There should be a corresponding change in the demographics of business leadership as the United States approaches a majority-minority and almost equal male to female population. 

While family medicine is making strides toward gender and racial parity in its leadership, it is still falling short. Chairs in the Association of Departments of Family Medicine (ADFM) in U.S. medical schools were surveyed to determine their demographic characteristics. Chairs were occupied primarily by men (67%), with the majority being White (non-Hispanic) (53%). 

The average tenure of male chairs is 9 years, while that of female chairs is only 6 years. In addition, there was a large gap between the tenures of chairs at public and private schools-public, with public school chairs staying in their positions for an average of 9 years compared to the 5 years at private schools. Comparing those who identified as non-White (46%) with those who identified as White (28%), the difference was not statistically significant. Women and members of underrepresented minorities continue to be underrepresented in positions of power, despite the fact that there are opportunities for them to advance into these roles.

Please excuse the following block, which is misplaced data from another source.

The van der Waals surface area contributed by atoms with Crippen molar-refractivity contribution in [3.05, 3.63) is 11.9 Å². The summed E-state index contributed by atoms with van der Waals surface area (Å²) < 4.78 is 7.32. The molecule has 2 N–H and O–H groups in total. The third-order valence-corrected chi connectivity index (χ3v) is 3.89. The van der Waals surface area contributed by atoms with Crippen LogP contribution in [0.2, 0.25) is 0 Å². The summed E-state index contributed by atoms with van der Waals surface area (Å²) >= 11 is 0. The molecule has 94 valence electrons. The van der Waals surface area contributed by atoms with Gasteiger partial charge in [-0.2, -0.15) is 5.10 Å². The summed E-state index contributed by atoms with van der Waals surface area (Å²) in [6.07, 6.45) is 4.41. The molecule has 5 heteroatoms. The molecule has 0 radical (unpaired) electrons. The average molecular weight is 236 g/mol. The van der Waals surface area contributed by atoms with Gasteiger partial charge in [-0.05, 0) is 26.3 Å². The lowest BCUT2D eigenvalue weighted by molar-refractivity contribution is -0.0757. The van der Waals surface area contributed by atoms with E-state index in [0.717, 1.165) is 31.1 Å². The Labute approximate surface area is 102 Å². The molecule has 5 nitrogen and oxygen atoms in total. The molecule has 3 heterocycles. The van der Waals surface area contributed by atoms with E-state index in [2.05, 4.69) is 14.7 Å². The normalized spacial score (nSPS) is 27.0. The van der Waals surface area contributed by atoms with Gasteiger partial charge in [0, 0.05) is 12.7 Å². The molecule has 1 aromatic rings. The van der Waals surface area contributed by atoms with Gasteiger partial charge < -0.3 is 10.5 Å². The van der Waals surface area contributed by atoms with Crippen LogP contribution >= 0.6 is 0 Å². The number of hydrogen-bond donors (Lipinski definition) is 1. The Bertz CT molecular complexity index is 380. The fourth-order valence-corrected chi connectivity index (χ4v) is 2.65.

In subsequent studies, it would be beneficial to do a more in-depth analysis of a variety of various traits, including sexual orientation, gender identity, and disabilities.